Electronic Arts is going to be handling distribution of the game, which has caused some concern over a possible Origin requirement. Origin is horrid along the same lines as Games for Windows Live so I sincerely hope that this won't be the case. Still, I'll toss my hat into the ring for the beta testing because I like the premise and it'll be a long time before the World of Darkness MMO shows up or the Anarchy Online revamp hits.

EDIT: The latest TSW trailer has just been released and can be seen here:

Animations look dodgy but the setting is coming along nicely.
achtungexplosiv: (Default)

The gamer war of Consoles vs PCs has been around since the earliest days and that is a topic worthy of a post in itself. By the mid-90s, the cost of a console was peanuts compare to the cost of a PC that could run games and in general the two markets preferred a different spectrum of games. Of course, the PC gamers didn't want to lose out on anything tasty the consoles could produce and so Emulation was employed to allow software written for specialist consoles to be run on computers.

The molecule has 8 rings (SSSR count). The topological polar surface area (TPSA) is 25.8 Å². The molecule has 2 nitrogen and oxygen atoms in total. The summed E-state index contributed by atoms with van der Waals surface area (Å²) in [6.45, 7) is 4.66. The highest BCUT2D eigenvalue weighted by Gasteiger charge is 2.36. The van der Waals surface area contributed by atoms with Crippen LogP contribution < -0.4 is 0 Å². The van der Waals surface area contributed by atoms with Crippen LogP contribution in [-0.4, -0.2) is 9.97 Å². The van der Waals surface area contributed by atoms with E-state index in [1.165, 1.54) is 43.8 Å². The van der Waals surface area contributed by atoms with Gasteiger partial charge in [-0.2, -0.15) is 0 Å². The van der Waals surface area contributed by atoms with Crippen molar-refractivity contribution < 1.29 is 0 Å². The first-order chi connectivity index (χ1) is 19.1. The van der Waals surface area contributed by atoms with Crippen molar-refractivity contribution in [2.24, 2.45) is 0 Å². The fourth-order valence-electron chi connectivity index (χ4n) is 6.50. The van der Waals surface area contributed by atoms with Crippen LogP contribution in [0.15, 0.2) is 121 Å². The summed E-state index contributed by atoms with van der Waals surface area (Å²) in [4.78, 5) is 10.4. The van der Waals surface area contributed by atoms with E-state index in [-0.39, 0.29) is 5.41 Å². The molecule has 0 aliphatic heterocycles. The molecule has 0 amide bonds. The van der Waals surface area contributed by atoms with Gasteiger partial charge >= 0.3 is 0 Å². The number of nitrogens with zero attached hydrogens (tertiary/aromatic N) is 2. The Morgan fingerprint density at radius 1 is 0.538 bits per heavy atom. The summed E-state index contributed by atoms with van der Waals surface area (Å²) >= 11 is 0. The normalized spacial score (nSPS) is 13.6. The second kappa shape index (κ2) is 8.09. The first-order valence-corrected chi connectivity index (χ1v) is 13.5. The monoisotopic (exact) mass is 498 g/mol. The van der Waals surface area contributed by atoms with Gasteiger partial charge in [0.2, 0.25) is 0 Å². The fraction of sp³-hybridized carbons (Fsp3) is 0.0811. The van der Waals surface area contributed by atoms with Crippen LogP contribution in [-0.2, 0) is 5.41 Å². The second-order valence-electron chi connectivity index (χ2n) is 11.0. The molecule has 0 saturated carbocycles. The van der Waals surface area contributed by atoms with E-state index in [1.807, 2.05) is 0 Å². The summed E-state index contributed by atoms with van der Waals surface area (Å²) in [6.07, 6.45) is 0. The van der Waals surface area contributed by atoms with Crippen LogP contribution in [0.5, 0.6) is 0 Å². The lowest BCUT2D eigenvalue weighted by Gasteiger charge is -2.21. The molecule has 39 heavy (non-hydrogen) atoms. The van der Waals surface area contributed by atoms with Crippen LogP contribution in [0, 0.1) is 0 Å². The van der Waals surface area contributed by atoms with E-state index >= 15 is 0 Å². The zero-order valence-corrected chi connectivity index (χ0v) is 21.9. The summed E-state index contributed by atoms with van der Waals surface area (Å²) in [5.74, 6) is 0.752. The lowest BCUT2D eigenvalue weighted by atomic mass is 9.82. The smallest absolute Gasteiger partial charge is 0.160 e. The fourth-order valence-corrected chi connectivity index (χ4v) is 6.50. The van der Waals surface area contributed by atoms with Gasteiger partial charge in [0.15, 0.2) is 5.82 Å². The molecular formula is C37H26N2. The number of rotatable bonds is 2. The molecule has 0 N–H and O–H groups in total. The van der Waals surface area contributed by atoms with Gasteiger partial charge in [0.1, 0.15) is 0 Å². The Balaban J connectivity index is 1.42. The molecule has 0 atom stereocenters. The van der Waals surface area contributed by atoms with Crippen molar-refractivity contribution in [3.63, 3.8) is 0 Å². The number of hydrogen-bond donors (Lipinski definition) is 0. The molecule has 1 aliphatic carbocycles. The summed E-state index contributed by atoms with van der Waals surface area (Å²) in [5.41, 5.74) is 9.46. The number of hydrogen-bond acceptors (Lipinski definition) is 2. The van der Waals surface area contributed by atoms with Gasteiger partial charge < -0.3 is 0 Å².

Software that Emulates game consoles in order to play ripped versions of the games on other formats, most commonly PCs, took off in the 16-bit days and was predominantly focused on the SNES, with other consoles such as the NES, Game Boy and Megadrive coming along fairly soon afterwards. A peripheral named the Super Magicom was built in order to rip the SNES game ROM files onto floppy discs that could then be read by the emulation software on a PC. All you needed was a reasonable joypad and you were set.

With the advent of home internet, acquiring the rom files to run through an emulator was child's play and it meant you could have access to a huge catalogue of excellent games (and a plethora of rubbish) for nothing without having to buy a new console either. Naturally, this is game piracy and there's been long-running wrangling of exactly what you are and are not allowed to copy, rip, emulate etc. Is having an emulator containing a ripped copy of the console's BIOS to play ripped copies of the games piracy when you actually own the console and the game in the first place? What about backups? As a SNES owner with at one point a considerable library of games, was I pirating by also having those games on an emulator on my PC?